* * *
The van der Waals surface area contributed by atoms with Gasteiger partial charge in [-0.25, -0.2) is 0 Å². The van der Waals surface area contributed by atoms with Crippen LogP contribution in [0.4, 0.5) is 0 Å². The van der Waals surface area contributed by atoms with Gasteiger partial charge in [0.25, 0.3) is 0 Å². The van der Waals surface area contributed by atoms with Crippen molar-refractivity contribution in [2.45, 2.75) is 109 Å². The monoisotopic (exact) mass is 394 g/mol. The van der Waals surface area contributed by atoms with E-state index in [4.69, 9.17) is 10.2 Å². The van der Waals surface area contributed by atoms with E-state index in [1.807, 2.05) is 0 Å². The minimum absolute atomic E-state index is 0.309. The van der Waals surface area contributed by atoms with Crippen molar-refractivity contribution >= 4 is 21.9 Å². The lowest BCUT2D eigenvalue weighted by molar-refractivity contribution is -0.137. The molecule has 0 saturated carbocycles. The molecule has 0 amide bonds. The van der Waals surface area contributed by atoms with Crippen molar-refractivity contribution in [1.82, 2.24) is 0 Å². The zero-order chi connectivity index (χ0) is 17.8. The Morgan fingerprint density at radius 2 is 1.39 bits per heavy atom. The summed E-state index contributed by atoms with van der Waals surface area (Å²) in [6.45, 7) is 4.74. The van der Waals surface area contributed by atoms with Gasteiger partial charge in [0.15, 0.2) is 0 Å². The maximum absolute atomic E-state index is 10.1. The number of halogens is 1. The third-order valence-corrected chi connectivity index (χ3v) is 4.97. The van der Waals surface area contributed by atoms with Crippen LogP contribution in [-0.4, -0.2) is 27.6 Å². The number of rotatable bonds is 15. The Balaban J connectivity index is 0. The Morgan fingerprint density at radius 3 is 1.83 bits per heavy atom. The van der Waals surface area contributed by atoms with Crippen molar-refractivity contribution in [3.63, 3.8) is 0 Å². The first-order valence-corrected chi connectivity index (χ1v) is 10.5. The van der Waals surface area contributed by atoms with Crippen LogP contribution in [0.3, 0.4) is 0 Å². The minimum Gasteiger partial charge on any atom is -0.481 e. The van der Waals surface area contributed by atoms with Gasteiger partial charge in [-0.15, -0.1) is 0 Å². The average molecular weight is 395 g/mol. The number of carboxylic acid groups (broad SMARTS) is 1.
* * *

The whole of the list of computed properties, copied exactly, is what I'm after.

The van der Waals surface area contributed by atoms with Gasteiger partial charge in [-0.25, -0.2) is 0 Å². The van der Waals surface area contributed by atoms with Crippen LogP contribution in [0.4, 0.5) is 0 Å². The van der Waals surface area contributed by atoms with Gasteiger partial charge in [0.25, 0.3) is 0 Å². The van der Waals surface area contributed by atoms with Crippen molar-refractivity contribution in [2.45, 2.75) is 109 Å². The monoisotopic (exact) mass is 394 g/mol. The van der Waals surface area contributed by atoms with E-state index in [4.69, 9.17) is 10.2 Å². The van der Waals surface area contributed by atoms with E-state index in [1.807, 2.05) is 0 Å². The minimum absolute atomic E-state index is 0.309. The van der Waals surface area contributed by atoms with Crippen molar-refractivity contribution >= 4 is 21.9 Å². The lowest BCUT2D eigenvalue weighted by molar-refractivity contribution is -0.137. The molecule has 0 saturated carbocycles. The molecule has 0 amide bonds. The van der Waals surface area contributed by atoms with Crippen molar-refractivity contribution in [1.82, 2.24) is 0 Å². The zero-order chi connectivity index (χ0) is 17.8. The Morgan fingerprint density at radius 2 is 1.39 bits per heavy atom. The summed E-state index contributed by atoms with van der Waals surface area (Å²) in [6.45, 7) is 4.74. The van der Waals surface area contributed by atoms with Gasteiger partial charge in [0.15, 0.2) is 0 Å². The maximum absolute atomic E-state index is 10.1. The number of halogens is 1. The third-order valence-corrected chi connectivity index (χ3v) is 4.97. The van der Waals surface area contributed by atoms with Crippen LogP contribution in [-0.4, -0.2) is 27.6 Å². The number of rotatable bonds is 15. The Balaban J connectivity index is 0. The Morgan fingerprint density at radius 3 is 1.83 bits per heavy atom. The van der Waals surface area contributed by atoms with Crippen molar-refractivity contribution in [3.63, 3.8) is 0 Å². The first-order valence-corrected chi connectivity index (χ1v) is 10.5. The van der Waals surface area contributed by atoms with Crippen LogP contribution in [0.3, 0.4) is 0 Å². The minimum Gasteiger partial charge on any atom is -0.481 e. The van der Waals surface area contributed by atoms with Gasteiger partial charge in [-0.15, -0.1) is 0 Å². The average molecular weight is 395 g/mol. The number of carboxylic acid groups (broad SMARTS) is 1.